02 May Morning Sickness Relief Naturally
The wonderful news is that you’re pregnant! You’ve survived the TWW and got the results you’ve been waiting…Wait! Where are you going? Ah! Yes.
Yet another trip to the bathroom (or nearest trashcan, or the most vacant corner of the grocery store parking lot…)
Congratulations! You’re Pregnant…and Suffering From Morning Sickness
Morning sickness, most common in the first trimester of pregnancy and affecting more than 50% of pregnant women, really puts a downer on the joy of pregnancy. That’s especially true if you’re particularly sensitive and experience more dramatic symptoms, or if your nausea and vomiting use precious sick days you were reserving for fertility treatments.
If you feel you’re experiencing extreme symptoms of morning sickness (Hyperemesis gravidarum (HG)), contact your doctor. Symptoms of HG include:
- Vomiting that does not abate, even after the typical 12- to 13-week first trimester
- Weight loss or failure to gain weight
- Nausea, vomiting and/or fatigue that prevents you from working, playing or doing anything at all
- Complete loss of appetite, unable to keep anything down
Fortunately, HG only occurs in 1% or less of all pregnancies.
Natural, Side Effect-Free Remedies for Morning (Anytime) Sickness
Just so you know, the term morning sickness is not applicable to the reality. Most women feel particularly queasy in the morning due to their empty stomach (read below), but as you’re probably aware, it can hit you just any ol’ time.
While there are medications available to treat morning sickness, be very mindful of the fact that there could be side effects that negatively impact your developing baby and may not be known until years down the road. For this reason, we recommend doing all you can to weather the morning sickness storm using natural remedies, knowing that all will be better once you’re established into your second trimester.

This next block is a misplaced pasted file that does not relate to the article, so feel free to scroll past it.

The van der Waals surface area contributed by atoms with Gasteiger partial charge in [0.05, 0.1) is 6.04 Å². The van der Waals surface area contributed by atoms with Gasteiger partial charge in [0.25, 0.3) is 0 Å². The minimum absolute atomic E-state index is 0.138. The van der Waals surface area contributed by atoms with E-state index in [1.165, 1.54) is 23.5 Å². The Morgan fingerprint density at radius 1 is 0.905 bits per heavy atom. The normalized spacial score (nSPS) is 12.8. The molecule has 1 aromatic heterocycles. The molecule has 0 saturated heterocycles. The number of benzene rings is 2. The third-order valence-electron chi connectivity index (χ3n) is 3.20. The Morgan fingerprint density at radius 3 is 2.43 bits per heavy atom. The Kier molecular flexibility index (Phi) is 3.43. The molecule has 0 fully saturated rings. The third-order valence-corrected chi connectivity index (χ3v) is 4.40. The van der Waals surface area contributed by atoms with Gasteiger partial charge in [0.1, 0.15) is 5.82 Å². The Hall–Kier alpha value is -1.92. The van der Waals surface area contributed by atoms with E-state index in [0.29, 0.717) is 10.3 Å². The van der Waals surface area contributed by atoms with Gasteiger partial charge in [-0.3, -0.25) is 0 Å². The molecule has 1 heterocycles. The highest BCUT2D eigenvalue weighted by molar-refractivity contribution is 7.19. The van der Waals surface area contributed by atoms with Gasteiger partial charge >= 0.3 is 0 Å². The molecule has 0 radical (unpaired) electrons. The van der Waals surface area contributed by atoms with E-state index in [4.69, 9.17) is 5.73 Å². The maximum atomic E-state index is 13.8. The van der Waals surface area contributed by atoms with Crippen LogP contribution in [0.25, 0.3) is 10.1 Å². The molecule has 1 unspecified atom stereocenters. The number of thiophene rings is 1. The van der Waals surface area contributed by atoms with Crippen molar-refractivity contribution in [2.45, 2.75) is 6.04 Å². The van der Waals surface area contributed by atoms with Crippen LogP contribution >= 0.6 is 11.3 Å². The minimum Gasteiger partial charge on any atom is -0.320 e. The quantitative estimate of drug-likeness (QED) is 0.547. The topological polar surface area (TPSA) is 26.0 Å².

Eat smaller snacks and meals more frequently
By and large, pregnancy related nausea and vomiting revs up when the stomach is empty. Most women find that snacking, grazing or eating small meals throughout the day and evening is more sustainable than sticking to their normal “three meals a day” rhythm.
Season your life (purse, desk drawers, glove compartment…) with ginger
Ginger is a known remedy for stomach pain, nausea and general tummy upset. Fortunately, you can find all kinds of ways to ingest natural ginger (real ginger – not ginger flavoring) via:
- Chews and hard candies
- Pickled/preserved (in your Asian food market or ethnic foods section of the grocery store)
- Ginger beer or ginger ale made with real ginger
Ginger capsules/supplements may work but don’t seem to be as effective as the above methods.
Keep saltines or similar dry, salty crackers everywhere
These dry, salty crackers seem to be a hit when it comes to helping with nausea. First, they help achieve the “snack often” adviso cited above. Second, their alkaline (via backing soda and cream of tartar) nature quells activated stomach acids, therefore diminishing nausea.
Keep them on hand, focusing on your nightstand or where you wind down in the evening. Nibble on them and sip some water when you get up to go to the bathroom in the middle night and before you get up in the morning.
Suck on (or smell) something sour
Many women find that sucking on sour, hard candies (or slowly eating things like dill pickles, lemon slices, etc.) stave off nausea. Citrus popsicles (preferably made from real juice) are also helpful and delicious.
Along those same lines, smelling certain aromas relieve nausea (while others exacerbate it to the breaking point).
Some of the scents women report helped relieve morning sickness are:
- Citrus blends
Just put a few drops on a cotton ball and keep it with you to smell when your tummy acts up or when you’re in the presence of an offending smell.
Time prenatal vitamins accordingly
Most women find there is some rhyme and reason regarding the rhythm of when they are the most/least likely to feel sick or vomit, what foods they’re most likely to keep down, etc. Take your prenatal vitamin during more optimal windows.
For example, nighttime may be better than morning, or you may want to ask your healthcare provider for a prenatal vitamin without iron (which tends to irritate stomachs) until you’ve made it past the morning sickness phase.
Do pregnancy-friendly exercises
Believe it or not, women who get up and going (fueled by small, healthy snacks!) with a regular exercise routine tend to have milder symptoms of morning sickness.
We wish you the best and hope that you’re one of the 99% that bid farewell to morning sickness during your second trimester.